Haiti has a population of approximately 11 million people and has upwards of 760 “orphanages”. Many of these “orphanages” are not licensed by IBESR, which is the Government of Haiti’s department that regulates “orphanages” and the outward adoption of Haitian children. The term “orphanages” is a misnomer; many children that live in these facilities are adopted-out of Haiti and have living parents. Many “orphanages” are very proud to make statements like the following on their websites, “We have six orphans now; we hope to have 15 by the end of the year.” We believe this approach is backward and upside down. Entities and people in this field should be measuring success on how few children are institutionalized and how few Haitian children are adopted overseas.
HaitiChildren does not advocate for the institutionalization of children. We believe in and have active programs to keep families together. For instance, in the wake of Hurricane Mathew in the Fall of 2016 HaitiChildren, the Digicel Foundation and the Haitian Government collaborated on a text campaign. 2.5 million people in Haiti were asked to call the campaign’s number if families became separated from one another. Over 100 calls were received and families were assisted.
HaitiChildren has been working with Haiti’s most vulnerable children for 28 years. We have raised and invested over $40m in Haiti – there are no other programs like ours, especially for children with disabilities. The Government does not have the funding to care for these children and most “orphanages” funded with foreign aid only accept “perfect” children because they are more desirable for outward adoption.
We believe Haiti can only be lifted up from within. No amount of foreign aid will create meaningful, long-term solutions. That does not mean the international aid community does not have a role to play; we believe that investment in education, job training, best practice medical care, state of the art physical therapy, community education, etc. are all transferable skills to Haitians.
We would like to see the increasing involvement of Haiti industry in partnering with us to provide the funding and programming for the projects we have initiated, incubated and operated for many years.
Our executive management team visits Washington, DC. regularly each year to meet with Senators, Congressmen and their staffs to share experiences and views on current affairs in Haiti.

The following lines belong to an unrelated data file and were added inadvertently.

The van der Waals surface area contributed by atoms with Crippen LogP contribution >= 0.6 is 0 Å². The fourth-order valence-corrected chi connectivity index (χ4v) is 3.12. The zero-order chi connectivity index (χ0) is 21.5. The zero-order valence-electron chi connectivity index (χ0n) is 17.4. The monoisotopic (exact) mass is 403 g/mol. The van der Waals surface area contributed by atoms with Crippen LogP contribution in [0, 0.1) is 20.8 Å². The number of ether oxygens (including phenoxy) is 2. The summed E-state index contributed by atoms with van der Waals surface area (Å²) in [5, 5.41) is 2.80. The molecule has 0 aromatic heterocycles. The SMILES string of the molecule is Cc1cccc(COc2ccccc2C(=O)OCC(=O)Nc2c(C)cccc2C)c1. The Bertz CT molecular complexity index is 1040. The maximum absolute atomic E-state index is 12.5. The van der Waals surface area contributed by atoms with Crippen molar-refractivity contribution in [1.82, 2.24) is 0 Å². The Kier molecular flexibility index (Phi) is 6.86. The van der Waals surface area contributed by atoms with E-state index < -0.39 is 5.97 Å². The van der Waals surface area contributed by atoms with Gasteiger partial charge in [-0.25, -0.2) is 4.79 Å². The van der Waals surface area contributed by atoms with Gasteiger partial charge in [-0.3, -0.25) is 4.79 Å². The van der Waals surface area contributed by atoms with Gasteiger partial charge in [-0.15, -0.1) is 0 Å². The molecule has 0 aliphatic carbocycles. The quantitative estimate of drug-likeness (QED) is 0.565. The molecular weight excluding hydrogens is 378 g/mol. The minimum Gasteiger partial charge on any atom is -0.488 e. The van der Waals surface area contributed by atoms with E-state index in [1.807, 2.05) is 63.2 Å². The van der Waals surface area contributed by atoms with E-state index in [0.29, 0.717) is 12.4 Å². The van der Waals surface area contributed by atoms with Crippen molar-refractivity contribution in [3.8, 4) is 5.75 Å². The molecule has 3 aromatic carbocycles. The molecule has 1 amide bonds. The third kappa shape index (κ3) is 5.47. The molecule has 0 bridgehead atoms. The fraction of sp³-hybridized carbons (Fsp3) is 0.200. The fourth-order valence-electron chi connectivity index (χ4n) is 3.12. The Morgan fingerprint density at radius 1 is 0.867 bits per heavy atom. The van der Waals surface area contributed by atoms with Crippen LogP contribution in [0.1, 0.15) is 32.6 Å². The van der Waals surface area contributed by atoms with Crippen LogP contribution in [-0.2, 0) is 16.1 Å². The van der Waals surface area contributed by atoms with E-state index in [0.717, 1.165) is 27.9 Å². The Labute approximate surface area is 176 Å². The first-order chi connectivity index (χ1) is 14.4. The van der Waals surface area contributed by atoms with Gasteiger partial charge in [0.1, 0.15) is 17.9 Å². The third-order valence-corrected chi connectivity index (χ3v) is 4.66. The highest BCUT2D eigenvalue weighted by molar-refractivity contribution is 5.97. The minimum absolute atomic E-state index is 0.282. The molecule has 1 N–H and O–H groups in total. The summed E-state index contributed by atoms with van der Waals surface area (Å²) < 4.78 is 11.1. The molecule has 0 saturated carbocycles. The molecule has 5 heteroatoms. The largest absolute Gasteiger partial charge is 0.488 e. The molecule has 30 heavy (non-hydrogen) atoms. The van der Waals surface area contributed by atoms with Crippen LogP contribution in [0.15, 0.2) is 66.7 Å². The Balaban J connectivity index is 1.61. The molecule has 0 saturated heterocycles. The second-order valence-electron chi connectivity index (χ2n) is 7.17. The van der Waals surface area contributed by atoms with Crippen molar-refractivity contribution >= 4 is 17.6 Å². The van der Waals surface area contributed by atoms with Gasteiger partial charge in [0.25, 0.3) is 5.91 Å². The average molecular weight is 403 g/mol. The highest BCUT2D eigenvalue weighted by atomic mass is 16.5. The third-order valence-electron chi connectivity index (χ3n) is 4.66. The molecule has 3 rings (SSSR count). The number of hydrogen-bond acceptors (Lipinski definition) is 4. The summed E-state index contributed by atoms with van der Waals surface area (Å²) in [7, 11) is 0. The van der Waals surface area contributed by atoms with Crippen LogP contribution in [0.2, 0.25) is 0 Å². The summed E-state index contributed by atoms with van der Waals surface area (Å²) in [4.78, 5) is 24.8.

We have come to the conclusion that the combination of international foreign philanthropic aid and financial assistance from our Government and others may be dis-incentivizing Haiti to getting down to the really hard work in building a nation. There is a saying in Haiti which summarizes our concern brilliantly, “If work is so good, the rich would do it.”
Our conversations with our friends (both sides of the aisle) are polite, but we are emphatic in our view that the US should hold Haiti too much stricter standards of accountability and achievement of results with funds donated and invested by the US Government.
We believe that international aid efforts should be better coordinated to create meaningful, measurable and accountable results consistent with the needs and gaps in the social service sector in Haiti. Far too many times we see half a dozen aid groups. These are good-hearted, faithful people that want to help Haiti. However, we ask a particular question before embarking on any new project- “What is the motive driving our desire to provide aid in Haiti? Is it to deliver long-lasting programming? Is it an act of redemption? Or, could it be the intoxication of being able to provide help so quickly, inexpensively with an immediate sense of gratification?” There is no judgment intended; again we debate these very questions almost every day of the year.
What is elementary is that lack of coordination is inefficient and dollars are wasted as a result.
We would like to see more cooperation of international aid efforts and higher standards of return on investment. Further, international aid needs to collaborate with the Government of Haiti to ensure their well-intended aid is actually consistent with the vision and policies of the Government of Haiti.
The need for long-term economic sustainability must be a growing component of any organization providing aid to Haiti. Quite simply, there are too many aid organizations chasing fewer and fewer dollars to be donated to Haiti.
Our farm project is doing just this; we grow a large portion of the fruits and vegetables we consume at the HaitiChildren Village. We have 90,000 honey bees that produce the finest honey around, our goats and cows produce milk, and provides locally raised and culturally appropriate nutrition. This initiative saves us hundreds upon hundreds of dollars each month; those are funds we do not need to raise. Further, we sell excess produce in the markets creating money that gets reinvested into growing the scale of the farm.